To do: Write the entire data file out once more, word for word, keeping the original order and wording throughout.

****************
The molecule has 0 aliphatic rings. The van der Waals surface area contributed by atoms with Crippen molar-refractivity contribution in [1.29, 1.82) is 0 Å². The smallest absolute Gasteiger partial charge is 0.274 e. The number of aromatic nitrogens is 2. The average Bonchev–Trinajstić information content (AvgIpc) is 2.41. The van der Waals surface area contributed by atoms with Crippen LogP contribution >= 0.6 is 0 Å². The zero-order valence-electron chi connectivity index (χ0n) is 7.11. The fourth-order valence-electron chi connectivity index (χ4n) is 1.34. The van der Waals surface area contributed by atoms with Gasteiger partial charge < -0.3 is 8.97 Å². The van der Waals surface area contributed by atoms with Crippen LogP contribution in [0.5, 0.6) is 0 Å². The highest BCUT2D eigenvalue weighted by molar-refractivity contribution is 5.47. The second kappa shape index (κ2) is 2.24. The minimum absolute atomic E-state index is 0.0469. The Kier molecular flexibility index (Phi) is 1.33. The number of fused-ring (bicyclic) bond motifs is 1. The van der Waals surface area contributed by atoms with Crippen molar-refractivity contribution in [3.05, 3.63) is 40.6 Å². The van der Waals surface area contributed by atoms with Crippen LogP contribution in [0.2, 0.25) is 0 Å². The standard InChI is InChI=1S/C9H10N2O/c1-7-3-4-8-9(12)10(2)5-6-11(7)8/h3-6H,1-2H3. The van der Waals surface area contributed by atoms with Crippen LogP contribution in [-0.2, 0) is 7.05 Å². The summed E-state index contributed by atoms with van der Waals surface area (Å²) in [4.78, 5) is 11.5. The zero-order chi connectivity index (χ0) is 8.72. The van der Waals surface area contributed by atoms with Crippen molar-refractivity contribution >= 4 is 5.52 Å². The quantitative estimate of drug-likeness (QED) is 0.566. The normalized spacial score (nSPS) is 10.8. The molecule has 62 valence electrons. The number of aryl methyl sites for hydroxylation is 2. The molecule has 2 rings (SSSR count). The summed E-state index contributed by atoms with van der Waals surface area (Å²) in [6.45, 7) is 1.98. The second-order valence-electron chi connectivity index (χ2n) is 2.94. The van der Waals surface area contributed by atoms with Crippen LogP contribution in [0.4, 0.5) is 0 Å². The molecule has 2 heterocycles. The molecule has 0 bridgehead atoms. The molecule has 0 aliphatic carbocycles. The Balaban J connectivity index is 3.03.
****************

The molecule has 0 aliphatic rings. The van der Waals surface area contributed by atoms with Crippen molar-refractivity contribution in [1.29, 1.82) is 0 Å². The smallest absolute Gasteiger partial charge is 0.274 e. The number of aromatic nitrogens is 2. The average Bonchev–Trinajstić information content (AvgIpc) is 2.41. The van der Waals surface area contributed by atoms with Crippen LogP contribution >= 0.6 is 0 Å². The zero-order valence-electron chi connectivity index (χ0n) is 7.11. The fourth-order valence-electron chi connectivity index (χ4n) is 1.34. The van der Waals surface area contributed by atoms with Gasteiger partial charge < -0.3 is 8.97 Å². The van der Waals surface area contributed by atoms with Crippen LogP contribution in [0.5, 0.6) is 0 Å². The highest BCUT2D eigenvalue weighted by molar-refractivity contribution is 5.47. The second kappa shape index (κ2) is 2.24. The minimum absolute atomic E-state index is 0.0469. The Kier molecular flexibility index (Phi) is 1.33. The number of fused-ring (bicyclic) bond motifs is 1. The van der Waals surface area contributed by atoms with Crippen molar-refractivity contribution in [3.05, 3.63) is 40.6 Å². The van der Waals surface area contributed by atoms with Crippen LogP contribution in [0.2, 0.25) is 0 Å². The standard InChI is InChI=1S/C9H10N2O/c1-7-3-4-8-9(12)10(2)5-6-11(7)8/h3-6H,1-2H3. The van der Waals surface area contributed by atoms with Crippen LogP contribution in [-0.2, 0) is 7.05 Å². The summed E-state index contributed by atoms with van der Waals surface area (Å²) in [4.78, 5) is 11.5. The zero-order chi connectivity index (χ0) is 8.72. The van der Waals surface area contributed by atoms with Crippen molar-refractivity contribution >= 4 is 5.52 Å². The quantitative estimate of drug-likeness (QED) is 0.566. The normalized spacial score (nSPS) is 10.8. The molecule has 62 valence electrons. The number of aryl methyl sites for hydroxylation is 2. The molecule has 2 rings (SSSR count). The summed E-state index contributed by atoms with van der Waals surface area (Å²) in [6.45, 7) is 1.98. The second-order valence-electron chi connectivity index (χ2n) is 2.94. The van der Waals surface area contributed by atoms with Crippen LogP contribution in [0.4, 0.5) is 0 Å². The molecule has 2 heterocycles. The molecule has 0 bridgehead atoms. The molecule has 0 aliphatic carbocycles. The Balaban J connectivity index is 3.03.